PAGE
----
|Publication number||US5943487 A|
|Application number||US 08/679,197|
|Publication date||Aug 24, 1999|
|Filing date||Jul 12, 1996|
|Priority date||Jul 12, 1996|
|Publication number||08679197, 679197, US 5943487 A, US 5943487A, US-A-5943487, US5943487 A, US5943487A|
|Inventors||Dmitry Messerman, Gershon Hochman|
|Original Assignee||Intel Corporation|
|Export Citation||BiBTeX, EndNote, RefMan|
|Patent Citations (3), Non-Patent Citations (6), Referenced by (25), Classifications (5), Legal Events (7)|
|External Links: USPTO, USPTO Assignment, Espacenet|
The present invention pertains to the field of integrated circuit design and simulation. More particularly, the present invention relates to a method for extracting a resistor network from an integrated circuit polygon layout and for simulating direct current (DC) flow within the integrated circuit.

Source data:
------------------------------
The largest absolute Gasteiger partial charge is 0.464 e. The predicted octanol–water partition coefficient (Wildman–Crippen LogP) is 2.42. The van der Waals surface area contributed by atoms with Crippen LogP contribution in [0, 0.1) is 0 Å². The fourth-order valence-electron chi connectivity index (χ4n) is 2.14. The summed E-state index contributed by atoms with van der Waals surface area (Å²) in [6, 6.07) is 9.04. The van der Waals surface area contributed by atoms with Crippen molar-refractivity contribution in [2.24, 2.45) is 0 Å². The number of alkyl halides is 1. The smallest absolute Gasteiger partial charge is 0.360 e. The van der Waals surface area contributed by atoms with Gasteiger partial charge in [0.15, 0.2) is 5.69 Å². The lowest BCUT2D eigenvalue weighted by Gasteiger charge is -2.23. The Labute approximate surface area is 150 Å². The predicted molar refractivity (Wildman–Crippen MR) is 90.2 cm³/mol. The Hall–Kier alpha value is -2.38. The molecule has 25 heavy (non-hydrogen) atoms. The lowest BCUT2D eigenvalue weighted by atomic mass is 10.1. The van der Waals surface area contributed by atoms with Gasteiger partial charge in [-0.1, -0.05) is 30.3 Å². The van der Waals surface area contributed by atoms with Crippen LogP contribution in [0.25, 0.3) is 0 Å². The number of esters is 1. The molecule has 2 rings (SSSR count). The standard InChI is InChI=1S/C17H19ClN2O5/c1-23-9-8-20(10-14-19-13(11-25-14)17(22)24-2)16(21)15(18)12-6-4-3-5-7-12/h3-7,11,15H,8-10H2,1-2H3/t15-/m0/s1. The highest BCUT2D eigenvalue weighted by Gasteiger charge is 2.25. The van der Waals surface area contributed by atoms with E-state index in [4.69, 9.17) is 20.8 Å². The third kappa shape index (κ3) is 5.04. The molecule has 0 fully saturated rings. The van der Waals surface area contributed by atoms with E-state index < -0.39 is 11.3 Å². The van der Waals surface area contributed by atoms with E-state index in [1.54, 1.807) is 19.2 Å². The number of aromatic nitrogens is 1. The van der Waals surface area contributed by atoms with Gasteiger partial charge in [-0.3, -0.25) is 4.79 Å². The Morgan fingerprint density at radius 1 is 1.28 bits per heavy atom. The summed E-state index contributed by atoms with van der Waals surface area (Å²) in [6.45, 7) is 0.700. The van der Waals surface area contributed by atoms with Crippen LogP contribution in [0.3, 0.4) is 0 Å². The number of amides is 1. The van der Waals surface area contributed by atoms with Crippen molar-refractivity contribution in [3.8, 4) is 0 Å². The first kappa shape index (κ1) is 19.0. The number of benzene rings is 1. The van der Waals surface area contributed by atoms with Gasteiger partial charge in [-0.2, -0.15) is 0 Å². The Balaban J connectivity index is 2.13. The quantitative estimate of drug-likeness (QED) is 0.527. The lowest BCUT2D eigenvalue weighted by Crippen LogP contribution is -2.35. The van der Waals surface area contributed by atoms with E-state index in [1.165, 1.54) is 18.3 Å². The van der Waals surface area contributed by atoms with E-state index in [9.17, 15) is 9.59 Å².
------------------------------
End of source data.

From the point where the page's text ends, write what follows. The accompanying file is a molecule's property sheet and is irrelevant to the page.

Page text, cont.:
Electromigration (EM) is the motion of ions through a conductor in response to the passage of current through the conductor. A divergence of ionic flux under the force of an "electron wind" may lead to the creation of vacancies, thus forming voids or holes in the conductor. The growth of the voids within a conductor may eventually lead to an open-circuit failure of the conductor. Accordingly, electromigration is a serious and destructive wear out phenomenon.
Electromigration within the power supply circuitry (also termed the "power net") of an integrated circuit (IC) has serious consequences for the reliability of the IC, and also serves to reduce substantially the product life of the IC. The metal lines, vias, substrate taps and contacts which comprise the power net of an IC must all comply with predetermined electromigration design specifications to ensure the reliability of the IC. More specifically, the direct current flow through each fragment of the power net must be established, and compared to a predetermined maximum direct current threshold for the power net fragment in a process known as electromigration analysis.